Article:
The year is 1860, months before the outbreak of the U.S. Civil War. Officially, slavery does not exist in Oregon, but the brand-new U.S. state has no compunction about driving most African-Americans out of its territory and violating the civil rights of the few permitted to remain. Worthy Brown, once a slave, has followed his master from Georgia on the understanding that he and his daughter will receive their freedom in return for helping their master establish his homestead near Portland. Indeed, the master, Caleb Barbour, does emancipate Worthy Brown as agreed. But he refuses to let go of Worthy’s fifteen-year-old daughter.

Worthy’s options for securing his daughter’s release are limited, but he obtains support from Matthew Penny, a recently widowed young lawyer just arrived from Ohio. Alas, Caleb Barbour is also a lawyer, wealthier and better connected than Matthew, and their clash of personalities unleashes a series of events that threatens not only their own lives but those of Worthy and his daughter. In 1860, Oregon is, after all, a state where even the local circuit judge relies on his pistol as much as or more than his law books.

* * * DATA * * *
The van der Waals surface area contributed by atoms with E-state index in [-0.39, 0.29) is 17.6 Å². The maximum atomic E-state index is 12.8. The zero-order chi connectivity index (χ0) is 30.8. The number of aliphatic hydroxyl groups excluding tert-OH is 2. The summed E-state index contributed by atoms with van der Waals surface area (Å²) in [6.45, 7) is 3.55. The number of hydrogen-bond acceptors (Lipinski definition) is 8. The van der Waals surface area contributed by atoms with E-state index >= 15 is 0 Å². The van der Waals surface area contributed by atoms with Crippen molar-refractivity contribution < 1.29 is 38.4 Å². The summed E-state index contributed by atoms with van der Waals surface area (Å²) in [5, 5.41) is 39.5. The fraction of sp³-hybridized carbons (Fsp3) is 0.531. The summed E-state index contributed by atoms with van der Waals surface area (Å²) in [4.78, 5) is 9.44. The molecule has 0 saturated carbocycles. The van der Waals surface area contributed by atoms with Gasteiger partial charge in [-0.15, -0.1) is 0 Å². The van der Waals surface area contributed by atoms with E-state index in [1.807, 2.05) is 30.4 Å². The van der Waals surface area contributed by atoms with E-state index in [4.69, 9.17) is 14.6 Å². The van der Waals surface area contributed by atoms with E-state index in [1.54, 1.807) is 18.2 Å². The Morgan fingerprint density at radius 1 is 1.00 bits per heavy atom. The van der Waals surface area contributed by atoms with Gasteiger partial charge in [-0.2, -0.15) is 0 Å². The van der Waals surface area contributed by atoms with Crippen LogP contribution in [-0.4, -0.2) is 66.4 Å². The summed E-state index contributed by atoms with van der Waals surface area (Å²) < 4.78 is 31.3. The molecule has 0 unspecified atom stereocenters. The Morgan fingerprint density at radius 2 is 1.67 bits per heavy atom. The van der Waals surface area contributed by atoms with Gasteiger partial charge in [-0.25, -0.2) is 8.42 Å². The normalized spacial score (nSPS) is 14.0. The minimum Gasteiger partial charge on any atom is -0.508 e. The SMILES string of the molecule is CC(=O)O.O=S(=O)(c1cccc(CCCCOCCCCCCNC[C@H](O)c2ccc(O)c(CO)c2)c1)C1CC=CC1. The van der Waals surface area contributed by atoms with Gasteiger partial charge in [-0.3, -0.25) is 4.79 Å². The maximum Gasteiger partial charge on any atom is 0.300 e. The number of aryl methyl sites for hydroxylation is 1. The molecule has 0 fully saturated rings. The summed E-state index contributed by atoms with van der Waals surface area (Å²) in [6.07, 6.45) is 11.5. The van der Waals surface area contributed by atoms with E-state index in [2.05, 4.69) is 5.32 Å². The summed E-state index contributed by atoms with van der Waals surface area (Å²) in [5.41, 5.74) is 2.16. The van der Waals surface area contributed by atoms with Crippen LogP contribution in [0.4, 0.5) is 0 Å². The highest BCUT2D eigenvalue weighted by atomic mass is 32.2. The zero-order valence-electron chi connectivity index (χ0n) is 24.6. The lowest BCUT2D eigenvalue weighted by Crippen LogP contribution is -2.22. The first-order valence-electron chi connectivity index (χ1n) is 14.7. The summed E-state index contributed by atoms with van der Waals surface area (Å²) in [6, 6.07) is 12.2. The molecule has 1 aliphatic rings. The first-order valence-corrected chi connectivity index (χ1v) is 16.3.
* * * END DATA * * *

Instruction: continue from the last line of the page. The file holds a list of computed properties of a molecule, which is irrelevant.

Phillip Margolin, a former criminal defense lawyer, turns his attention to the past in Worthy Brown’s Daughter (HarperCollins, 2014). Although the story is loosely based on an actual law case from the Oregon Territory, the twists in the plot are Margolin’s own—and, as one would expect from the author of numerous bestselling contemporary literary thrillers, those twists and turns will keep you on the edge of your seat.

Friday, November 14, 2014

50,000 Pins and Needles

Last week I wrote about Storyist, a specialized Mac/iOS program for novelists, screenwriters, and short-story writers, and bloggers. (I use it for this blog, for example). The context was National Novel Writing Month (NaNoWriMo), a contest/group writing exercise started several years ago. You might think, as a result, that I take part in NaNo.